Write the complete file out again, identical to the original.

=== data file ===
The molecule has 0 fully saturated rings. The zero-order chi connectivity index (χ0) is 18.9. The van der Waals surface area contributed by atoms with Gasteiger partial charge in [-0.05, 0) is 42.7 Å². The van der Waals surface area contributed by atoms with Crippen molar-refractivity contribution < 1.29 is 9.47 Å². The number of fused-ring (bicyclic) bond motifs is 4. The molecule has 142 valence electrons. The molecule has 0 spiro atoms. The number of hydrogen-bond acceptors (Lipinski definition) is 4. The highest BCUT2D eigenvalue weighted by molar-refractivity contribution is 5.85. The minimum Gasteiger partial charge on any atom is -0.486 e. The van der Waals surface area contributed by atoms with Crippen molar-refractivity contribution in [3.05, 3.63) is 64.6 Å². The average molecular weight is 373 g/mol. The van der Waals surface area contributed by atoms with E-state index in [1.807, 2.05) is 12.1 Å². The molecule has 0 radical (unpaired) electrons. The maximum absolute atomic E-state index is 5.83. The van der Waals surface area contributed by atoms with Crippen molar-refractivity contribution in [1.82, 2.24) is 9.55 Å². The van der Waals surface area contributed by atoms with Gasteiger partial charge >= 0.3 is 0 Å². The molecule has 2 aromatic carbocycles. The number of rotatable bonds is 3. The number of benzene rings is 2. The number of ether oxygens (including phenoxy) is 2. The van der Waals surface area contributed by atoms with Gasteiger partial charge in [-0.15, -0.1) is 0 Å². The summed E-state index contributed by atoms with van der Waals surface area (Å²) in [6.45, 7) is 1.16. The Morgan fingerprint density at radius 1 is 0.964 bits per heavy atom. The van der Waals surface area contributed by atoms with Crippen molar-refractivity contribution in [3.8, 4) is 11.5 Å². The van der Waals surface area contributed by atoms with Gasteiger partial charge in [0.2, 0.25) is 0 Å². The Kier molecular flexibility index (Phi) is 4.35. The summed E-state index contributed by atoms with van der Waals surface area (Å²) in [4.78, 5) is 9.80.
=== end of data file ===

The molecule has 0 fully saturated rings. The zero-order chi connectivity index (χ0) is 18.9. The van der Waals surface area contributed by atoms with Gasteiger partial charge in [-0.05, 0) is 42.7 Å². The van der Waals surface area contributed by atoms with Crippen molar-refractivity contribution < 1.29 is 9.47 Å². The number of fused-ring (bicyclic) bond motifs is 4. The molecule has 142 valence electrons. The molecule has 0 spiro atoms. The number of hydrogen-bond acceptors (Lipinski definition) is 4. The highest BCUT2D eigenvalue weighted by molar-refractivity contribution is 5.85. The minimum Gasteiger partial charge on any atom is -0.486 e. The van der Waals surface area contributed by atoms with Crippen molar-refractivity contribution in [3.05, 3.63) is 64.6 Å². The average molecular weight is 373 g/mol. The van der Waals surface area contributed by atoms with E-state index in [1.807, 2.05) is 12.1 Å². The molecule has 0 radical (unpaired) electrons. The maximum absolute atomic E-state index is 5.83. The van der Waals surface area contributed by atoms with Crippen molar-refractivity contribution in [1.82, 2.24) is 9.55 Å². The van der Waals surface area contributed by atoms with Gasteiger partial charge >= 0.3 is 0 Å². The molecule has 2 aromatic carbocycles. The number of rotatable bonds is 3. The number of benzene rings is 2. The number of ether oxygens (including phenoxy) is 2. The van der Waals surface area contributed by atoms with Gasteiger partial charge in [-0.15, -0.1) is 0 Å². The summed E-state index contributed by atoms with van der Waals surface area (Å²) in [6.45, 7) is 1.16. The Morgan fingerprint density at radius 1 is 0.964 bits per heavy atom. The van der Waals surface area contributed by atoms with Crippen molar-refractivity contribution in [3.8, 4) is 11.5 Å². The van der Waals surface area contributed by atoms with Gasteiger partial charge in [0.2, 0.25) is 0 Å². The Kier molecular flexibility index (Phi) is 4.35. The summed E-state index contributed by atoms with van der Waals surface area (Å²) in [4.78, 5) is 9.80.